Either way, it only makes sense that the National Park Service assume ownership of the now run-down structure, which the City of New York fails to maintain. For that matter, the city has long neglected the pathways that it owns surrounding the tomb, and should grant the Park Service ownership of this land, too.

    Frank Scaturro
    New Hyde Park, N.Y.
    The writer is president, Grant Monument Association.

    Copyright 2004 The New York Times Company

  5. #5

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    Some recent info:

    Grant’s Tomb Still Neglected
    By Lauren Melnick
    Columbia Spectator

    November 30, 2005


    After years of neglect, recent attempts to restore the pavilion located at Grant’s Tomb remain unrealized.

    Financial setbacks have plagued the project. The NPS initially budgeted $1.4 million for the project, but the lowest construction bid came in approximately $1 million higher.

    As a result, the NPS had to revise the project in order to cut costs. In mid-October, they released new plans to contractors in hopes of securing an acceptable bid.

    The National Park Service released plans more than 15 months ago to restore the rundown pavilion across the street from Grant’s Tomb, which houses the remains of Civil War General and former President Ulysses S. Grant, to its original design. The NPS proposed adding a handicap-accessible elevator, restrooms, and a visitor’s center, complete with a bookstore and historical displays.

    “Ideally we can negotiate a bid, come to terms, and award a contract,” said Jim Pepper, superintendent of the National Park Service, Manhattan Sites. “We are currently reviewing the bids to see if we can get someone on board.”

    Pepper said the NPS is currently working to finalize the job costs and assess the work that needs to be done, noting the importance of this project to the Grant’s Tomb site as well as the community as a whole.

    “This is an important opportunity because it would mean the restoration of a beautiful building,” he said. “We’re working hard to see that this happens, but there is no way to know as of now.”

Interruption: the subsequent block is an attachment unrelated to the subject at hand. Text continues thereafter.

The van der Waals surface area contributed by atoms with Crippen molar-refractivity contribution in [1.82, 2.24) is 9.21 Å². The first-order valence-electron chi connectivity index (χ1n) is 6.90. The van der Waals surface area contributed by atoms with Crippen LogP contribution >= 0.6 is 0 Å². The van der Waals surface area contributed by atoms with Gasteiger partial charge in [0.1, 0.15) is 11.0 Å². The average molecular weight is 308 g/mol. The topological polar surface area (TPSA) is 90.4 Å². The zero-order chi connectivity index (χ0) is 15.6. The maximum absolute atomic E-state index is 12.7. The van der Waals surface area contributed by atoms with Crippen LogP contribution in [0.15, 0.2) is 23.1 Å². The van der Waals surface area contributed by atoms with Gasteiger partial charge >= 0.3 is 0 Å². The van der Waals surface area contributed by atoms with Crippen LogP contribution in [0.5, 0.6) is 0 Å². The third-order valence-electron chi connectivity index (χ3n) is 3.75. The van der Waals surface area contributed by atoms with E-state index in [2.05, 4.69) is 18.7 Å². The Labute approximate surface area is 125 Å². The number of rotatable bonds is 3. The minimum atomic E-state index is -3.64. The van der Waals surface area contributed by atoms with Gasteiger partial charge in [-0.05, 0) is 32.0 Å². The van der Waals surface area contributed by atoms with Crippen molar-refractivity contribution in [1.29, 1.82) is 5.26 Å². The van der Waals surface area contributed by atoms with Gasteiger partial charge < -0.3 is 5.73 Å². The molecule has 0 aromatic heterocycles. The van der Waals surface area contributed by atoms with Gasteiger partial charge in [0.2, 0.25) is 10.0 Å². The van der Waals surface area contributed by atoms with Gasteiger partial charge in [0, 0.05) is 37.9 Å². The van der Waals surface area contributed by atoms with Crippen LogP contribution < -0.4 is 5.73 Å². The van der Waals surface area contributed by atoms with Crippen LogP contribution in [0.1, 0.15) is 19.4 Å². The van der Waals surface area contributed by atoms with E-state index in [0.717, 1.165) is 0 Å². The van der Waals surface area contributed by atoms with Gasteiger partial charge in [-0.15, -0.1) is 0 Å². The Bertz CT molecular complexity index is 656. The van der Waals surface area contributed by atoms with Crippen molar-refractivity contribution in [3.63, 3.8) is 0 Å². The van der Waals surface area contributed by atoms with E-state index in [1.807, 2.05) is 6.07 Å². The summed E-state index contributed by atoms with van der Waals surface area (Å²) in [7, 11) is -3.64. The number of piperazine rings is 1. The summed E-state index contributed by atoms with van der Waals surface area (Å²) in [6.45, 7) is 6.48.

The Grant Monument Association, a non-profit organization that formally operated and maintained the tomb until 1959 when stewardship was ceded to the NPS, said that it is equally interested in seeing the renovations occur.

    “We are thrilled that finally, after decades, attention has been paid to the tomb and pavilion,” said Ed Hochman, president of the GMA. “The sites originally had strikingly beautiful panoramic views. They are disgraces at this point.”

    Hochman said his main goal is ensuring that the project gets the funding it needs.

    “My only concern is that the NPS is given enough money to do the job right,” he said. “The problem lies in what you’re willing to pay for. If you see what the market will bear, you either have to raise the budget or forgo the project.”

  6. #6

    Default Not possible

    Quote Originally Posted by czsz
    Some recent info:

    Grant’s Tomb Still Neglected
    By Lauren Melnick
    Columbia Spectator

    November 30, 2005


    After years of neglect, recent attempts to restore the pavilion located at Grant’s Tomb remain unrealized.

    Financial setbacks have plagued the project. The NPS initially budgeted $1.4 million for the project, but the lowest construction bid came in approximately $1 million higher.



    What? NYC cant find the resourses to save a Pergola, I just give up.

  7. #7

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    It belongs to the NPS

  8. #8

    Default Achicrime

    Quote Originally Posted by ZippyTheChimp
    It belongs to the NPS
    OH, well. I mean - cant NYC do somthing about this (somehow take over the project or find local funding) the building is about to fall down: I am not exagerating, large sections of the roof are collapsing - I pass there regularly.